It's worth noting that the workers at Maine's DOT have a revolving door arrangement with several highway engineering and construction firms, and that the Amtrak Downeaster service relies substantially on CMAQ funding for its day-to-day operations. This change would leave the door wide open for Governor LePage to yank Downeaster funding in order to build a new freeway to Gorham.

  • And a massive expansion in domestic oil and gas drilling for good measure — as though sabotaging our public transit systems wasn't enough to make sure we stay addicted to the oil lobbyists who bought this bill from their Republican Party puppets.

Call your representatives and tell them to VOTE NO on H.R. 7, the House Transportation Bill:

Chellie Pingree: 1-888-862-6500 or email.

Mike Michaud: (202) 225-6306 or email.

New Hampshire 1st district (eastern/southern NH, including the coastal area):

Frank Guinta: (202) 225-5456 or email.

Wednesday, February 8, 2012

All Is Not Lost: the Baxter Memorial Block

I've been meaning for a while to start an occasional series here of small-scale, tactical improvements to specific places that could have big ripple effects on their surrounding neighborhoods and the city as a whole.

I recently had occasion to browse the old photos of Portland that are available on the Maine Memory Network for a post I was writing for the Live/Work Portland blog. While doing so, a certain building on old postcard views of Congress Street kept on catching my eye: the Baxter Memorial Block, which appeared to be located somewhere on the south side of Congress in the vicinity of Oak Street (image at right courtesy of the Maine Historical Society's Maine Memory Network database).

The Baxter Memorial Block was an extremely handsome and striking Queen Anne office building. This view (at right) shows it up close, but its distinctive turret on the northern corner, and its prominent location on a convex bend of the street, helped it stand out in most any photo of Portland's main street, including shots of Monument and Congress Squares.

My morning's research had forced me to come to terms with a lot of Portland's lost buildings and neighborhoods, but this one was particularly striking. How could our city have lost a structure as beautiful — and as huge — as this one, in the middle of our downtown?

I later found out, while doing some subsequent browsing at the Greater Portland Landmarks site. The Baxter Memorial Block technically didn't ever get torn down: a husk of it is still standing on the corner of Congress and Oak. But a renovation in the 1950s demolished the turret and covered up in stucco all of the building's architectural details: demolished the soul of the building, in other words, and rendered it anonymous and forgotten. A before and after view from the GPL site (this is looking west towards Congress Square):

The Baxter Memorial Block, as was in the late nineteenth century (left) and today (right).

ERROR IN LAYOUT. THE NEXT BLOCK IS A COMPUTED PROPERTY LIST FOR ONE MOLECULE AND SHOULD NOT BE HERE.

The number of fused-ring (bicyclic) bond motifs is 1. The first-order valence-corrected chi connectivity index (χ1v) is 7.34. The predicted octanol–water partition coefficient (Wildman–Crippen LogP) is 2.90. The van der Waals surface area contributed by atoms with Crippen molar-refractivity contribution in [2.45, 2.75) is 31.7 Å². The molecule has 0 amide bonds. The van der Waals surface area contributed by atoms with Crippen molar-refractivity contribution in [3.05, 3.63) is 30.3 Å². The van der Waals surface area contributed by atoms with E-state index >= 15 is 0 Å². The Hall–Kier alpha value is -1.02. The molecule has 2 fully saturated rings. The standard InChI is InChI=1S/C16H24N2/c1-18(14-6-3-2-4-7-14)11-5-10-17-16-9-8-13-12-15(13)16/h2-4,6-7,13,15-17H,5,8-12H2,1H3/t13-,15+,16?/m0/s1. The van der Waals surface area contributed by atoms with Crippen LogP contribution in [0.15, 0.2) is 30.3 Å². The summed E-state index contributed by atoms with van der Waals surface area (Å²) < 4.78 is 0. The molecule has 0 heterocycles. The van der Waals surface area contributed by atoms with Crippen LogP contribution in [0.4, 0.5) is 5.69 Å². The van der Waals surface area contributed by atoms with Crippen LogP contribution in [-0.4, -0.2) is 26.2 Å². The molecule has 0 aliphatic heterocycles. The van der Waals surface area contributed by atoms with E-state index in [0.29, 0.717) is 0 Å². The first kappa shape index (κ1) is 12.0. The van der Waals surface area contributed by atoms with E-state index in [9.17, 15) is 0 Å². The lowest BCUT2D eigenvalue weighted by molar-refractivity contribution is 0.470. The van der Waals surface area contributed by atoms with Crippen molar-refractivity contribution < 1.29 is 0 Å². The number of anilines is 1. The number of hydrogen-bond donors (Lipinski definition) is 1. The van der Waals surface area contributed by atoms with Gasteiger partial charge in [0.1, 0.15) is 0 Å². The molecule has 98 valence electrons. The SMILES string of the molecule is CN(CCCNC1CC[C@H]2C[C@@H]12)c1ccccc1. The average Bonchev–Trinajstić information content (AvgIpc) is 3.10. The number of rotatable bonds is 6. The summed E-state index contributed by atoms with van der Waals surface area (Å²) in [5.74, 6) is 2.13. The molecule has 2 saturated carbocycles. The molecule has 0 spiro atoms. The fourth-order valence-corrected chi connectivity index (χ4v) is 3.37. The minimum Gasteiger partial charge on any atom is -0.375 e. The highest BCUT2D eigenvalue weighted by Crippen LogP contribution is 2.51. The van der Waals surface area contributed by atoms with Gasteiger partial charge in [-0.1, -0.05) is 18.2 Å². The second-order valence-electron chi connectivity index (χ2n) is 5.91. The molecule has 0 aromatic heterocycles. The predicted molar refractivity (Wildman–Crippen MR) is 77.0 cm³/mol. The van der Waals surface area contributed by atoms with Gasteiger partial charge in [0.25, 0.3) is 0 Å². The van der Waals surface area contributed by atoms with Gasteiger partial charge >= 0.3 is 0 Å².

I'm reminded of the Kurt Vonnegut short story "Harrison Bergeron," about a dystopian society in which all citizens are forced to conform to a lowest-common-denominator standard by a "Handicapper General" who burdens the intelligent with screeching implants that interrupt their thoughts, the strong with sandbags, and the beautiful with masks. In the mid-1950s, the owners of one of our city's proudest buildings defaced it so that it would conform to the bland ugliness of the new shopping plazas and gas stations. What a miserable legacy to leave!

A detail of the ground-floor facade and the J.R. Libby Department Store, at the corner of Oak and Congress. Today, it's a Dunkin Donuts. Source.

Still — beneath the stucco, the Baxter Memorial Block is still there. I wonder how much of the brickwork and wrought-iron casings are still there, hiding after half a century in the dark.

Today, it's a low-rent building that few people want to work in — not much different from the half-abandoned shopping plazas and service stations they wanted it to look like. But imagine what it might become if someone invested the effort to restore even a hint of what its true nature.

Wednesday, February 1, 2012


In anticipation of the upcoming Maine caucuses, it appears that a certain millionaire who's stingy on his taxpaying has started buying anti-Obama fundraising ads on my blog.

Now, none of my readers are actually stupid enough to donate their money to a jackass millionaire.

But here's the thing: if you were to click his ads, you'll be withdrawing $1 or $2 at a time out of his campaign account, giving it to Google, with a substantial commission for me (disclosure: I also own some Google stock in my retirement savings account, so, I have a double self-interest in this scheme).

You can think of it as an anti-donation from corporate Washington lobbyists, or you can think of it as a pro-donation to blogging for better streets and sidewalks in Portland, Maine. Either way, please support our generous advertisers — click their campaign ads as frequently as possible!

LeBron James Bikes to Work

Recently spotted in downtown Miami, a couple of hours before the Heat hosted Chicago:

In the postgame interview, the chubby, balding press pool started hassling James for not conforming to their derogatory expectations of how professional athletes should get around the city ("c'mon, Lebron, you gotta help us bail out our failed SUV-manufacturing advertisers!").

James's response: "You guys drove here? You guys are crazy."

(via the Wall Street Journal)